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Sultan’s Kite is flying a little higher.

A little more than seven years after opening his first restaurant, Sultan Attaie has opened a second Sultan’s Kite, providing his gyros, chicken shawarma and more to southwest Lincoln.

The new Sultan’s opened March 1 at 7350 S. 13th St., next to Florio’s and within walking distance of Lincoln Southwest High School. The spot previously was home to a Little King and a Popeye’s before that.

Attaie, 39, who has been in Lincoln since 1991 and is a University of Nebraska-Lincoln graduate, said he had been looking to expand south for some time. He opened the original Sultan’s Kite at 1311 O St. in October 2010. The name is derived from Khaled Hosseini’s 2003 best-seller “The Kite Runner,” partly set in Afghanistan.

Attaie chose his new site based on the area’s continuing growth. Costco recently opened three blocks away, bringing more and more people to southwest Lincoln. The area also has seen other business and residential development.

“I saw an opportunity,” he said.

While the location is new, Attaie’s menu remains the same. The restaurant features fast casual, Mediterranean fare, with two chicken options (shawarma and tikka korma), gyro and falafel. The menu also includes hummus and a lentil soup.

Food

I’ve been a fan of Sultan’s food since Attaie opened his first restaurant. It’s a favorite lunch destination, and my wife and I like to stop there for a quick bite before Lied Center performances.

Patrons choose style (pita, naan, rice bowl or salad), meats (shawarma, gyro, chicken tikka korma or vegetarian falafel), taziki (white, red or green) and “toppings.” Attaie used to offer a wrap but substituted naan about two years ago. It’s become my “style” of choice.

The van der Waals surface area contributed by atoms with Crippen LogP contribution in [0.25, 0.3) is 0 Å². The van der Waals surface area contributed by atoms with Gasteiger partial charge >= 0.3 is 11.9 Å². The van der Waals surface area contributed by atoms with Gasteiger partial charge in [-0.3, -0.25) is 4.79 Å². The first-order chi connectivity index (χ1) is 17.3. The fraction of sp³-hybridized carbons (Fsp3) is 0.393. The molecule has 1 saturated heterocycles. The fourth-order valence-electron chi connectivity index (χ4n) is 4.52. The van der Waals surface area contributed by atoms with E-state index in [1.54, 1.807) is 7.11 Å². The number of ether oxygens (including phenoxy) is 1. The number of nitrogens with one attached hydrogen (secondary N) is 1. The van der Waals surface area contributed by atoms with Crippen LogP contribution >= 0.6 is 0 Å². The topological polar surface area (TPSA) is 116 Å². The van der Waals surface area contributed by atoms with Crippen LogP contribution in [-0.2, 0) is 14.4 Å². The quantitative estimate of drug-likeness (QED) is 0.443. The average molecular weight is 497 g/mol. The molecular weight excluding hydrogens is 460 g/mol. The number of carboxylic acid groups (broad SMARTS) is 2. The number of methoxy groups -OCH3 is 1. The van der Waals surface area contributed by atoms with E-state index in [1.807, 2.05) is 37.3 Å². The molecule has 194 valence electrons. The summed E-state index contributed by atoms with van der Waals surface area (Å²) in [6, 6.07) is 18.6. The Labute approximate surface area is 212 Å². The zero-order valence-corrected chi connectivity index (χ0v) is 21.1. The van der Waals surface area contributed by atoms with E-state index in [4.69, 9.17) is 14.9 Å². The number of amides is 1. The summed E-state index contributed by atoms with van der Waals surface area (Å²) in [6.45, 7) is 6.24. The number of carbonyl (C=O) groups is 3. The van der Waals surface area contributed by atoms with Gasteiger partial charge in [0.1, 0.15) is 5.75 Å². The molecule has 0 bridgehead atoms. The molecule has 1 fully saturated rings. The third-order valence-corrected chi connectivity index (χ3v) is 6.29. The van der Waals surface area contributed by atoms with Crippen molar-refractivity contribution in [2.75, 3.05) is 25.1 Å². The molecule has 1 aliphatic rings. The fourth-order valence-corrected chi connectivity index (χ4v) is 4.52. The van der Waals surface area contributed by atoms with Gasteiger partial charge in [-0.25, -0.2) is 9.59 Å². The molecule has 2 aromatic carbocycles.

Attaie learned to cook from his mother, Shila. He was good student. His meats, especially the shawarma, are well-seasoned and flavorful. You can complement a sandwich with fries or potato wedges, but his sandwiches are more than enough for a meal. Attaie doesn’t skimp on his ingredients.

The meals are quite reasonable. The falafel is $6.39. The creamy, curried chicken tikka korma is the most expensive at $8.39. Grade: B+

Atmosphere

The downtown Sultan’s Kite can best be described as hole-in-the-wall, which is no slam. It’s part of its charm. The new location is more like a shiny penny. The dining room, which can seat around 50, features new-ish tables, chairs and booths. Attaie has added some attractive wall decor.

But to maintain its nice appearance, Attaie needs staff to regularly patrol the dining room to take care of dirty tables. On our visit, one of the booths was covered in spilled rice. It remained that way until the end of our stay — after my wife approached a staff member behind the counter to report the mess. Grade: B

Service

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Attaie is a fan of Chipotle’s fast-casual concept, with the customer having a say in preparation. After selecting a style, meat option and sauce, customers can choose onions, lettuce, tomatoes, black olives and feta cheese as additional ingredients. They pick up and pay at the end of the line.

The new Sultan’s also has a drive-thru window, which Attaie said works better for experienced Sultan diners who already know how they want their entrees prepared. Grade: A.

Specialty diets

Of the four entree choices, one is vegetarian: falafel ($6.39). Among the “extras” are fries ($2.99), potato wedges ($2.49), lentil soup ($4.49), hummus ($5.99) and baklava ($1.99).

The falafel is gluten-free as are the shawarma, chicken tikka korma and lentil soup. All three of Sultan’s sauces are gluten-free, too. Grade: B

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